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European Commissioner for Competition: Wikis


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From Wikipedia, the free encyclopedia

The Commissioner for Competition is the member responsible for competition of the European Commission. The current commissioner is Neelie Kroes (ALDE).

The portfolio has responsibility for such matters as commercial competition, company mergers, cartels, state aid, and anti-trust law. The position became the sole merger authority for the European Economic Area in September 1990.

The Competition Commissioner is one of the most powerful positions in the Commission and is notable in affecting global companies.[1] For example, notably preventing the merge of two US companies, General Electric and Honeywell, in 2001.[2] In 2007, Neelie Kroes was the only Commissioner to make Forbes Magazine's List of The World's 100 Most Powerful Women; she held position 59.[3]


Current commissioner

During her hearing at the European Parliament, MEPs expressed concern about whether Ms Kroes had a sufficiently detailed grasp of certain specific subjects, but was approved as part of the Commission in 2004.

Since then she states that she promotes a fair and free business environment, achieving sustainable economic growth and higher employment. The Commission has been involved in a number of high profile cases fighting anticompetitive behaviour; such as the case against the merger of Sony - BMG, against Apple Inc. regarding iTunes[4] and the ongoing case against Microsoft.

The latter has been an on going dispute on a number of issues, in April 2007 Microsoft became the first company to refuse to comply with the Commissions rulings, in response Commissioner Kroes is looking at more harsher methods to gain the cooperation of companies; "We have never, ever before encountered a company that has refused to comply with commission decisions ... We learned we may have to look for a more effective remedy."[5] In September 2007, the Court of First Instance (EU's second highest court) upheld the Commission's decision to fine Microsoft 497 million euro and its order for to Microsoft for it to share its information setting what the Commission described as an "important precedent". Kroes stated that "Today's court ruling…shows that the Commission was right to take its decision, and right to take firm action to enforce that decision". Either party may appeal to the European Court of Justice.[6] In response to the ruling the US Justice Departments top antitrust official, Thomas Barnett, criticised the ruling which sparked a response from Kroes stating that "It is totally unacceptable that a representative of the US administration criticises an independent court of law outside its jurisdiction ... It is absolutely not on. The European Commission does not pass judgement on rulings by US courts and we expect the same degree of respect from US authorities for rulings by EU courts."[7]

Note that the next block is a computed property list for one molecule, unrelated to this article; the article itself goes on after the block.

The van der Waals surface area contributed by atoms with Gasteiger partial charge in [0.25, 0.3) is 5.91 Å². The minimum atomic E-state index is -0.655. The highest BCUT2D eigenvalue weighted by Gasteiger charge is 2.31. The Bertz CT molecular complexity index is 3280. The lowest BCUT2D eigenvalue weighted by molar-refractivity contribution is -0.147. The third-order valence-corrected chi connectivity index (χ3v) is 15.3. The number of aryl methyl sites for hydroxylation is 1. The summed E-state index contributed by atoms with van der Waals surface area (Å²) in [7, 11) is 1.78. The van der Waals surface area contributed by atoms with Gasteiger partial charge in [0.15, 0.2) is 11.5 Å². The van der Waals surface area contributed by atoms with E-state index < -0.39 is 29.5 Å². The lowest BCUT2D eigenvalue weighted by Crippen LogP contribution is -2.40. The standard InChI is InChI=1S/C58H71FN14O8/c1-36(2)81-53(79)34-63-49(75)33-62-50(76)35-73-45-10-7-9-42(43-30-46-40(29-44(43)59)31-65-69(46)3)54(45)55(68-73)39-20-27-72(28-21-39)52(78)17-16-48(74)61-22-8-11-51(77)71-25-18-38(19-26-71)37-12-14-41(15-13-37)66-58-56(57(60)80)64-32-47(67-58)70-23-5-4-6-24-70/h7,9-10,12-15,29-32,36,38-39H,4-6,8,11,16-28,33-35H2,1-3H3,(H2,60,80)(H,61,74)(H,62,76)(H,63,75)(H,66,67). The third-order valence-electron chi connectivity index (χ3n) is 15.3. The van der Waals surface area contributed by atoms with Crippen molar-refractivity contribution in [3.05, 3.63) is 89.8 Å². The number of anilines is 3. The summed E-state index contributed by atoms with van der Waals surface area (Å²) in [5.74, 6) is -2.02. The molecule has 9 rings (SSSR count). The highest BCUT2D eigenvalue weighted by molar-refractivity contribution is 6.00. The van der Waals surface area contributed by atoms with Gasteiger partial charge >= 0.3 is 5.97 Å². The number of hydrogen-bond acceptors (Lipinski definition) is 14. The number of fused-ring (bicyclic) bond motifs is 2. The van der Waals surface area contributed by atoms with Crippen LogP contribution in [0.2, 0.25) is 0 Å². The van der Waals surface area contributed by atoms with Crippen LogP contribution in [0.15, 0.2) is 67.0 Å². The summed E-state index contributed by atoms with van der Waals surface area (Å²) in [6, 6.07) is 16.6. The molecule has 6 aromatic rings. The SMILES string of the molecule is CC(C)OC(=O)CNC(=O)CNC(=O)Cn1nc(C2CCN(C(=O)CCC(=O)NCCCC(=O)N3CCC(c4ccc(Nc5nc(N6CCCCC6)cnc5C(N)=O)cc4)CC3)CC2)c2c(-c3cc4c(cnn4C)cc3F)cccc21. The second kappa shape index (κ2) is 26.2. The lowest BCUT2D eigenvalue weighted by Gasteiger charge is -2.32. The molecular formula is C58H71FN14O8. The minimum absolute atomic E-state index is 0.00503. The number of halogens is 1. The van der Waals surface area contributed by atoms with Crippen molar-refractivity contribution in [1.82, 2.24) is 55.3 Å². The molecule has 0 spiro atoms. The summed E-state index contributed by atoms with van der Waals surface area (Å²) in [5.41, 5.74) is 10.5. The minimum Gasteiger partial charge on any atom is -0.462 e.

Mario Monti (1999-2004)

Commissioner Monti is particularly notable for his ruling during the GE-Honeywell merger attempt in 2001. General Electric, a US company, sought to acquire another US company, Honeywell. This merger had been approved by US authorities, however Monti, with the backing of the rest of the Commission, rejected the merger[2];

The merger between GE and Honeywell, as it was notified, would have severely reduced competition in the aerospace industry and resulted ultimately in higher prices for customers, particularly airlines. However, there were ways of eliminating these concerns and allowing the merger to proceed. I regret that the companies were not able to agree on a solution that would have met the Commission's competition concerns.

Rather than be blocked from the European market, the merger was abandoned. This was the first time that a merger between two US companies had been blocked solely by European authorities, [8] only the second time it had blocked just two US companies and only the 15th merger it had blocked ever since it started work.[2] On 1 May 2004 Monti oversaw a radical change in the Competition powers of the Commission concerning anti-trust regulation, merger controls, licensing agreements and air transport.[9]

List of commissioners

See also

External links


  1. ^ Lungescu, Oana (2004-07-23). "Examining the EU executive". BBC News. Retrieved 2007-09-18.  
  2. ^ a b c The Commission prohibits GE's acquisition of Honeywell
  3. ^ 100 Most Powerful Women Forbes
  4. ^ Brussels Accuses iTunes of Violating Competition Rules
  5. ^ Microsoft dispute a lesson, EU says
  6. ^ Microsoft case sets precedent, says Brussels EU observer
  7. ^ Spongenberg, Helena (2007-09-20) US remarks on Microsoft ruling 'unacceptable', says Kroes, EU Observer
  8. ^ Honeywell CEO's job reported on line after takeover is rejected
  9. ^ The EU gets new competition powers for the 21st century


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